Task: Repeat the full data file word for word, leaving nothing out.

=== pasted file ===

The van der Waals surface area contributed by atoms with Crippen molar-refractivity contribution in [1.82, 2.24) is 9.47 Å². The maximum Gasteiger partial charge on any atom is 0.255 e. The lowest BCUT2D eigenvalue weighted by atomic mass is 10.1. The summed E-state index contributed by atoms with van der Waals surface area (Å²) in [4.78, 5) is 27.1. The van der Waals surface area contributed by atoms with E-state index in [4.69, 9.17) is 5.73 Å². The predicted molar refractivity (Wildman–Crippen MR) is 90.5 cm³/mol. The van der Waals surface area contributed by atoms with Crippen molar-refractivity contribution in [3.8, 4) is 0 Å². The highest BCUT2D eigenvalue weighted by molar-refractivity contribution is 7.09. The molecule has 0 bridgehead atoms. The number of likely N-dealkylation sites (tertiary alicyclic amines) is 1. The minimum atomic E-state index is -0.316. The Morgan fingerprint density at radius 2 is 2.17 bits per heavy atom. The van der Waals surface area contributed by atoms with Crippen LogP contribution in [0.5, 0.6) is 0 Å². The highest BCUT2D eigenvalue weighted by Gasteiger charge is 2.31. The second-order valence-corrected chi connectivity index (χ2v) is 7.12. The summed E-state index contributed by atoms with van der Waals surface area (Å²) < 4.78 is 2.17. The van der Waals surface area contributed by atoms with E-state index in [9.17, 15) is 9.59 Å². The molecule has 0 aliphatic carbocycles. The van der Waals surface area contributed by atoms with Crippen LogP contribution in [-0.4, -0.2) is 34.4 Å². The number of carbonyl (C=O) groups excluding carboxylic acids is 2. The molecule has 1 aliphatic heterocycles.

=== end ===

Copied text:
The van der Waals surface area contributed by atoms with Crippen molar-refractivity contribution in [1.82, 2.24) is 9.47 Å². The maximum Gasteiger partial charge on any atom is 0.255 e. The lowest BCUT2D eigenvalue weighted by atomic mass is 10.1. The summed E-state index contributed by atoms with van der Waals surface area (Å²) in [4.78, 5) is 27.1. The van der Waals surface area contributed by atoms with E-state index in [4.69, 9.17) is 5.73 Å². The predicted molar refractivity (Wildman–Crippen MR) is 90.5 cm³/mol. The van der Waals surface area contributed by atoms with Crippen molar-refractivity contribution in [3.8, 4) is 0 Å². The highest BCUT2D eigenvalue weighted by molar-refractivity contribution is 7.09. The molecule has 0 bridgehead atoms. The number of likely N-dealkylation sites (tertiary alicyclic amines) is 1. The minimum atomic E-state index is -0.316. The Morgan fingerprint density at radius 2 is 2.17 bits per heavy atom. The van der Waals surface area contributed by atoms with Crippen LogP contribution in [0.5, 0.6) is 0 Å². The highest BCUT2D eigenvalue weighted by Gasteiger charge is 2.31. The second-order valence-corrected chi connectivity index (χ2v) is 7.12. The summed E-state index contributed by atoms with van der Waals surface area (Å²) < 4.78 is 2.17. The van der Waals surface area contributed by atoms with E-state index in [9.17, 15) is 9.59 Å². The molecule has 0 aliphatic carbocycles. The van der Waals surface area contributed by atoms with Crippen LogP contribution in [-0.4, -0.2) is 34.4 Å². The number of carbonyl (C=O) groups excluding carboxylic acids is 2. The molecule has 1 aliphatic heterocycles.